Adoption Contact Register

Amendment made: No. 46, in page 43, line 23, leave out "specified" and insert "prescribed".—[Jim Fitzpatrick.]
Further consideration adjourned.—[Dan Norris.]
Bill, as amended in the Standing Committee, to be further considered on Monday 20 May.


Motion made, and Question put forthwith, pursuant to Standing Order No. 119(9) (European Standing Committees),

Packaging and packaging waste

Question agreed to.



16 May 2002 : Column 1026

Vaccination Policy

Motion made, and Question proposed, That this House do now adjourn.—[Dan Norris.]

7.13 pm

Dr. Ian Gibson (Norwich, North): Vaccines have changed the lives of children and their parents by reducing the risk of contracting crippling childhood diseases. Experience with smallpox and polio provides clear evidence of that, and shows that vaccines can be a most effective means of controlling serious infective disease in human populations. That observation is especially important in the context of the developing world where treatment of diseases such as tuberculosis, AIDS and many parasitic diseases by conventional chemotherapeutic means, when they exist, is impractical or even impossible for reasons of infrastructure and logistics. In those cases, preventive public health measures, including immunisation, must be the way to reduce the disease burden.

The market for vaccines has, in the past, been regarded as insufficiently profitable by the larger pharmaceutical companies. In the UK, there has been a progressive contraction of conventional vaccine production since the 1980s. Vaccines were seen as low-value products. In the UK, the main producer of conventional vaccines was Evans, which is now part of Powderject. During the 1990s, there was a resurgence of interest in vaccine development and production, fuelled by the availability of recombinant DNA technology to produce clean antigens. This development has resulted in the creation of some effective vaccines for infectious diseases that are difficult to treat and have a high morbidity or mortality attached to them—hepatitis and meningitis, for example. These vaccines are regarded as high-value products. In the UK, GlaxoSmithKline is a major company player, although a number of smaller biotech-based companies are also active in this area.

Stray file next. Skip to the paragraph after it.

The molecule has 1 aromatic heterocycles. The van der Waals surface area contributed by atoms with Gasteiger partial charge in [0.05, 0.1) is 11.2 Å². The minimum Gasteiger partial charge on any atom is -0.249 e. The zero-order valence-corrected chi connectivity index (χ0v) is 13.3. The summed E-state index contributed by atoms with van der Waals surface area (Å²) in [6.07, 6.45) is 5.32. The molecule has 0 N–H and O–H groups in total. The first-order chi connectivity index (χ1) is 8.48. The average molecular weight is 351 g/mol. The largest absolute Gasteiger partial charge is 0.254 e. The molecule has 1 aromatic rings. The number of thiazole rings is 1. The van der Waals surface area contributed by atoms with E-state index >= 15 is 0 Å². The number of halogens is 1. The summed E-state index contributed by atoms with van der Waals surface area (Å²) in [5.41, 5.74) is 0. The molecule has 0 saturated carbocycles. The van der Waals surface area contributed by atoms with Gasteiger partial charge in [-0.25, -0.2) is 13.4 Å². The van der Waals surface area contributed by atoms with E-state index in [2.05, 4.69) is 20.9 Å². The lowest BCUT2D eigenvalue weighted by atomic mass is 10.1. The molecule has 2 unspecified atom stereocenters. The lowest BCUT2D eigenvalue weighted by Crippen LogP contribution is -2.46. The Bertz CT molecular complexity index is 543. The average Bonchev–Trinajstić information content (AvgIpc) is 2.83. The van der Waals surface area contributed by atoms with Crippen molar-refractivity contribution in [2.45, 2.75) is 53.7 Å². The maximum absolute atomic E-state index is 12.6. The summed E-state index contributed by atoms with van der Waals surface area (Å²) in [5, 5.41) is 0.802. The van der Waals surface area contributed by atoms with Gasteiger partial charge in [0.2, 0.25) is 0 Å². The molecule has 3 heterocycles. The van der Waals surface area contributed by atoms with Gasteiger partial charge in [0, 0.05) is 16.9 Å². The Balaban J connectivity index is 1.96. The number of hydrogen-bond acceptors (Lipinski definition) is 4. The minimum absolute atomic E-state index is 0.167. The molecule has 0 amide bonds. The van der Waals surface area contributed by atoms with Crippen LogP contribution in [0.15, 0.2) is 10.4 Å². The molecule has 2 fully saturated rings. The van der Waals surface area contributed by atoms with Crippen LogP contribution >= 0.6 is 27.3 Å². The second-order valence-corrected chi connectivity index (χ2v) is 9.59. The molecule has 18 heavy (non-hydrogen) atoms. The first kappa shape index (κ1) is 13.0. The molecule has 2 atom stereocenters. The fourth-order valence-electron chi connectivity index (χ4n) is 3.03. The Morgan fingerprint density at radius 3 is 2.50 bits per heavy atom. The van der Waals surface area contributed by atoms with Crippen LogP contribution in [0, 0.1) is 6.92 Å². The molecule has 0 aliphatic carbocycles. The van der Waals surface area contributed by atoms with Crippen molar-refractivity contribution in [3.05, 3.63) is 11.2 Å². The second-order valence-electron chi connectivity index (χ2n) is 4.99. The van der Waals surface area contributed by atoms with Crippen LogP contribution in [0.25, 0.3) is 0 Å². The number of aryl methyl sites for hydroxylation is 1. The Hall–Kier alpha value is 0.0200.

Among the most promising new developments in vaccinology is the development of "naked DNA" vaccines—a stretch of DNA from pathogens containing the genes coding key antigenic components. The idea is that when this material is injected into the skin, it is taken up by host cells, which then make the antigen in situ. This forms a depot of antigen, which provides a continuous immunological stimulus.

A second development, pioneered by Powderject, is the formulation of the antigen-vaccine in powder form. This is introduced into the subject by means of a high-pressure air jet. This transdermal route is known to produce an immune response at least as good as the conventional, needle-based intradermal injection. It is painless, and, being in the form of a powder rather than the more conventional liquid, it is more stable in adverse conditions.

There is a particular problem in the case of diseases such as smallpox that have been eradicated, or diseases such as anthrax that do not normally present a serious risk to human populations, but which can be used for bioterrorism. As the need for vaccines for such diseases disappeared or diminished, the incentive for maintaining a vaccine manufacturing facility for them also diminished. There has therefore been a rundown in manufacturing capacity.

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With the present bioterrorism threat, there is now concern that sufficient vaccine stocks will not be available to protect military or civilian populations. There is now only limited commercial production capacity for smallpox and anthrax vaccines. Smallpox has been eliminated, so the availability of the vaccine has become scarce. Limited stocks are held by the World Health Organisation and by some national Governments.